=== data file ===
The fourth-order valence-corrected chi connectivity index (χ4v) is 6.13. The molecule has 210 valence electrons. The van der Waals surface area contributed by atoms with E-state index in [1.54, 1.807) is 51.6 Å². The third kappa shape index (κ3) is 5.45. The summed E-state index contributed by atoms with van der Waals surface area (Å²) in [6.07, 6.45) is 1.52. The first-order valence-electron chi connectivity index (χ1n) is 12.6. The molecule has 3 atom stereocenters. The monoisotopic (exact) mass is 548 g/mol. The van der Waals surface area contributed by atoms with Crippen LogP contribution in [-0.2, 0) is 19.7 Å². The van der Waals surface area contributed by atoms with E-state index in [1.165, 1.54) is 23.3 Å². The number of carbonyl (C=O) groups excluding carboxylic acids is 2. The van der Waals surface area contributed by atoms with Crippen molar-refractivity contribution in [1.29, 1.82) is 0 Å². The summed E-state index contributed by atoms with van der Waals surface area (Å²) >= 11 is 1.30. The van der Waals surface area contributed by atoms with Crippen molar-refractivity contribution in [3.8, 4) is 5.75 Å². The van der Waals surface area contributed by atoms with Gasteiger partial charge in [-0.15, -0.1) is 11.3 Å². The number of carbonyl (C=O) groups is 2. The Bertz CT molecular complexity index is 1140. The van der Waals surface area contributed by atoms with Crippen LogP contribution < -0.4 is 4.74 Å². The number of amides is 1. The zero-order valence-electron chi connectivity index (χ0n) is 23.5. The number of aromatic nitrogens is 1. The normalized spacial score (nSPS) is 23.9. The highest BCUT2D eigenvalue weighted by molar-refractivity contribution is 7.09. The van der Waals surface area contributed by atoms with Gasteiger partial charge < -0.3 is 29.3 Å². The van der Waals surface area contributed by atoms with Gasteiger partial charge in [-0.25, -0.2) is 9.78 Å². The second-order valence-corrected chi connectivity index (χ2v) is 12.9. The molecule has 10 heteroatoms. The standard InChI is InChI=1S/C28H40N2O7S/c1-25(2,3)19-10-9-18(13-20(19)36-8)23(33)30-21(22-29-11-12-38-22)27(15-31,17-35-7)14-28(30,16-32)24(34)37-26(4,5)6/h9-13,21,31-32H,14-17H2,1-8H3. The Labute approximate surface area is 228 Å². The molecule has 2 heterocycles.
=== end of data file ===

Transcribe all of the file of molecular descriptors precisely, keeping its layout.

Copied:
The fourth-order valence-corrected chi connectivity index (χ4v) is 6.13. The molecule has 210 valence electrons. The van der Waals surface area contributed by atoms with E-state index in [1.54, 1.807) is 51.6 Å². The third kappa shape index (κ3) is 5.45. The summed E-state index contributed by atoms with van der Waals surface area (Å²) in [6.07, 6.45) is 1.52. The first-order valence-electron chi connectivity index (χ1n) is 12.6. The molecule has 3 atom stereocenters. The monoisotopic (exact) mass is 548 g/mol. The van der Waals surface area contributed by atoms with Crippen LogP contribution in [-0.2, 0) is 19.7 Å². The van der Waals surface area contributed by atoms with E-state index in [1.165, 1.54) is 23.3 Å². The number of carbonyl (C=O) groups excluding carboxylic acids is 2. The van der Waals surface area contributed by atoms with Crippen molar-refractivity contribution in [1.29, 1.82) is 0 Å². The summed E-state index contributed by atoms with van der Waals surface area (Å²) >= 11 is 1.30. The van der Waals surface area contributed by atoms with Crippen molar-refractivity contribution in [3.8, 4) is 5.75 Å². The van der Waals surface area contributed by atoms with Gasteiger partial charge in [-0.15, -0.1) is 11.3 Å². The number of carbonyl (C=O) groups is 2. The Bertz CT molecular complexity index is 1140. The van der Waals surface area contributed by atoms with Crippen LogP contribution < -0.4 is 4.74 Å². The number of amides is 1. The zero-order valence-electron chi connectivity index (χ0n) is 23.5. The number of aromatic nitrogens is 1. The normalized spacial score (nSPS) is 23.9. The highest BCUT2D eigenvalue weighted by molar-refractivity contribution is 7.09. The van der Waals surface area contributed by atoms with Gasteiger partial charge < -0.3 is 29.3 Å². The van der Waals surface area contributed by atoms with Gasteiger partial charge in [-0.25, -0.2) is 9.78 Å². The second-order valence-corrected chi connectivity index (χ2v) is 12.9. The molecule has 10 heteroatoms. The standard InChI is InChI=1S/C28H40N2O7S/c1-25(2,3)19-10-9-18(13-20(19)36-8)23(33)30-21(22-29-11-12-38-22)27(15-31,17-35-7)14-28(30,16-32)24(34)37-26(4,5)6/h9-13,21,31-32H,14-17H2,1-8H3. The Labute approximate surface area is 228 Å². The molecule has 2 heterocycles.